The Dolphins clearly need help on defense as its inability to cover opposing tight ends is well chronicled. Miami is also thin at cornerback and they will look to the offseason to find players to help them improve their chances on passing downs.
Here are five players the Dolphins should take a look at during the Senior Bowl to improve its secondary:
Armani Watts, FS, Texas A&M
The Dolphins like having safeties that are interchangeable but Watts is different in the sense that he’s a true center fielding free safety, which can’t be said for Reshad Jones or T.J. McDonald. Watts can cover in the slot when asked to do so, but the best part of his game is his ability to get off of the hash marks and making a play on the football. Watts was widely regarded as the best player on Texas A&M’s defense last year and his 82 tackles, four interceptions and two forced fumbles did not disappoint. If the Dolphins want a safety with great range, they should look no further than Watts.
Marcus Allen, FS, Penn State
At 6-foot-2, 202 pounds, Allen is a force in the run game. He’s able to get around would-be blockers with his quickness and tackle running backs in the hole. Allen also has a good feel for the passing game, and his versatility earned him high praise from Penn State co-defensive coordinator Tim Banks. “I’ve had guys his size but maybe weren’t quite as athletic. Or I’ve had guys who were smaller and a little faster,” Banks said. “But when you start talking about an overall combo guy, I don’t if I’ve had a guy with that type of skill-set and that type of size. He can do it all. You can drop him in the box. He can play as a linebacker, or you can play him on the hash as a regular safety. You can put him in coverage, too. “So he has a unique skill-set for a guy his size that makes him extremely valuable.”
Kyzir White, SS, West Virginia University
Unlike his big brother Kevin White who was taken with the No. 7 pick of the 2015 NFL draft by the Chicago Bears, Kyzir landed on the other side of the football because of his hitting ability. At 6-foot 2, 218, pounds, White can play in the box but he also holds up extremely well in coverage. He’s played linebacker, safety and nickel back for the Mountaineers and his versatility would certainly serve a NFL defense well. At 6-foot-1, 216 pounds, Deone Bucannon is a linebacker for the Arizona Cardinals. White has the physicality and the athleticism to bring a similar style of play to Miami.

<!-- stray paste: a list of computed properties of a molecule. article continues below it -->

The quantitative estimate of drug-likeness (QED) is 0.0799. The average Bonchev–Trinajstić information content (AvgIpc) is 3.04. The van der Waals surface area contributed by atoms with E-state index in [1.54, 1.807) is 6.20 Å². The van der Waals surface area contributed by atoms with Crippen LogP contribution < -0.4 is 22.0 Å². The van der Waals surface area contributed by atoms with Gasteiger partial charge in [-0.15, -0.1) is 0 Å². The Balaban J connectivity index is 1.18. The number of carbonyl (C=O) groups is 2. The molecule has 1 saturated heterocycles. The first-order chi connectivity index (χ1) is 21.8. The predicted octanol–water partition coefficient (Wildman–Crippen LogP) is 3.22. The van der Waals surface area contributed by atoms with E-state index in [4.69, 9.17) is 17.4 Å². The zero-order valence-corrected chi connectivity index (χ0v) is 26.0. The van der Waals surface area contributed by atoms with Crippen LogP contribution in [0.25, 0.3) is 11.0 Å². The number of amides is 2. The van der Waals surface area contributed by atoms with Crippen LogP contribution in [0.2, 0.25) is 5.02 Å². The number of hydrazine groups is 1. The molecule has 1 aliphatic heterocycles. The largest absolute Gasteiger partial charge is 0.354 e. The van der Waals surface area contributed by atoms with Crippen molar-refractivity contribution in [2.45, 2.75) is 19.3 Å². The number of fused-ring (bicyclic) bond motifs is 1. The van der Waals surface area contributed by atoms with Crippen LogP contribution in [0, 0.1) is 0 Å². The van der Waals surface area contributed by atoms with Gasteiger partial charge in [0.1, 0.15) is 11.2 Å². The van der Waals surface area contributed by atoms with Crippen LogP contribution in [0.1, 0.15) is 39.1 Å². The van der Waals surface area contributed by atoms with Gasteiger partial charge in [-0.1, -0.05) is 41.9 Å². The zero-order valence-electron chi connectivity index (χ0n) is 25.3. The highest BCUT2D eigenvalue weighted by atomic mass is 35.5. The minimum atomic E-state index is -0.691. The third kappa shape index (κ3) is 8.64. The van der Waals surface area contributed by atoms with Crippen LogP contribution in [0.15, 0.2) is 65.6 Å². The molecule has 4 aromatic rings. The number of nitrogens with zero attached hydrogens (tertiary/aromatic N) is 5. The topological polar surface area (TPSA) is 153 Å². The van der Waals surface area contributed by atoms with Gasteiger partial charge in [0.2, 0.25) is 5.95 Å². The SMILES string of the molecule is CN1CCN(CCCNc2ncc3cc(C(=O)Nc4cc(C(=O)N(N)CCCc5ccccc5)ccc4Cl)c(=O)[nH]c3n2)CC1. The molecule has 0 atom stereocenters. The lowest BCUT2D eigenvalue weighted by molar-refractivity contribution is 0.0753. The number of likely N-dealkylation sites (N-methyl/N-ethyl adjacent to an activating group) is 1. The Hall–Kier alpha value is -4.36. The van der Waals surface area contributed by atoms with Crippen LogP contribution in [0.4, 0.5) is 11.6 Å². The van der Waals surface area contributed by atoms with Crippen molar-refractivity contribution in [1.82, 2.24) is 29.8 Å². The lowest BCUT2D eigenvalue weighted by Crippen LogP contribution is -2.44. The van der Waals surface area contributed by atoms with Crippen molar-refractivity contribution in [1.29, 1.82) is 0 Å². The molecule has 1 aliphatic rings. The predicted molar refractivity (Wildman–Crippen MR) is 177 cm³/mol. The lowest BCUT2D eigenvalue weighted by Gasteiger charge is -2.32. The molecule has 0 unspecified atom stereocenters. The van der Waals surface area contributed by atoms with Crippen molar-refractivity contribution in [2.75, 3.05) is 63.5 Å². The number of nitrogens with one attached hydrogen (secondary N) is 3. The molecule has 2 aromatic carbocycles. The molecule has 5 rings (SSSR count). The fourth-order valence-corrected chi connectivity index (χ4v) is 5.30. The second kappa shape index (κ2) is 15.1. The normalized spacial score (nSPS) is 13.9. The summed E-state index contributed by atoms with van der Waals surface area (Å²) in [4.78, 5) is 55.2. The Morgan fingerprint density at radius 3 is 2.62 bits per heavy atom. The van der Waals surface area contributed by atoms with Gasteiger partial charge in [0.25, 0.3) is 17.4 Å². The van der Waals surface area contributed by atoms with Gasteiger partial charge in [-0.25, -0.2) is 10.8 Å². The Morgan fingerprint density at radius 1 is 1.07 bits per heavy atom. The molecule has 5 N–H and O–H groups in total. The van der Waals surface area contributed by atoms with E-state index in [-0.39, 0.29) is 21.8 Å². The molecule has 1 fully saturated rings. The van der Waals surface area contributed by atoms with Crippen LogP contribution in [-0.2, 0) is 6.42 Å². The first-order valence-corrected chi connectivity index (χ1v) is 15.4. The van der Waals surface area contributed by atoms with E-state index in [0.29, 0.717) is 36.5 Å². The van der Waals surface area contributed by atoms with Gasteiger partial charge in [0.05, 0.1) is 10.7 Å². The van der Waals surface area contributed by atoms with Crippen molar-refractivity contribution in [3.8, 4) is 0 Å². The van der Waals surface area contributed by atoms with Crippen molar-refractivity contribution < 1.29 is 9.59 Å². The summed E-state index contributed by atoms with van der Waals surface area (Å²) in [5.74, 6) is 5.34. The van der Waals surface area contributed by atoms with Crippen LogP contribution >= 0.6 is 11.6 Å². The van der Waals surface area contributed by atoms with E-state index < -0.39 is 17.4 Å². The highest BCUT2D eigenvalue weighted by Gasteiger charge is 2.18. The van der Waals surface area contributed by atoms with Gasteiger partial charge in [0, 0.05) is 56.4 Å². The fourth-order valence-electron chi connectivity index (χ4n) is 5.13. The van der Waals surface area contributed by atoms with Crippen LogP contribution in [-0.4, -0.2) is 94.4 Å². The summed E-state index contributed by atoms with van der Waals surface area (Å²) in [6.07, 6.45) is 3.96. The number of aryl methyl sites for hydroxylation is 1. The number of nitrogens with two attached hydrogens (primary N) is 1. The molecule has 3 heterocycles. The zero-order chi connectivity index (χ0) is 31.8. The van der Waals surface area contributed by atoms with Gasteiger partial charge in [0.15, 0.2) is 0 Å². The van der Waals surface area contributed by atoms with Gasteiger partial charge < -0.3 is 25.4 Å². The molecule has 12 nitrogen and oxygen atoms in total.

Darius Phillips, CB, Western Michigan
One of the more dynamic playmakers in the draft is Darius Phillips. Phillips began his collegiate career as a receiver and totaled 479 yards and two touchdowns on 32 receptions as a redshirt sophomore. He transitioned to the defensive side of the ball as a sophomore and has been making his presence felt as a cornerback and a kickoff returner ever since. He picked off two passes at No. 1 ranked Ohio State in 2016 and earned MAC special teams player of the year honors the last two seasons. Phillips does a great job of locating the ball and he lets his natural instincts as a receiver take over, particularly when defending vertical routes. The Dolphins might have a penchant for larger cornerbacks, but Walker’s athleticism and ability to make plays on the ball are intriguing and would benefit Miami.
JaMarcus King, CB, South Carolina
With Tony Lippett making a comeback from a torn Achilles, Miami should take a look at 6-foot-2 cornerback, JaMarcus King out of South Carolina. King is a long corner who has the requisite footwork to mirror receivers in off coverage if necessary. He also has the presence of mind to turn and find the football when it’s in flight. King logged a team-high 12 pass breakups and picked off two passes on the season. While cornerback isn’t high on the priority list for Miami, they are thin at the position and are a couple of injuries away from starting players like second-year cornerback Torry McTyer. Adding a cornerback like King who fits the Dolphins philosophy at cornerback would bolster the team’s par talent in the secondary.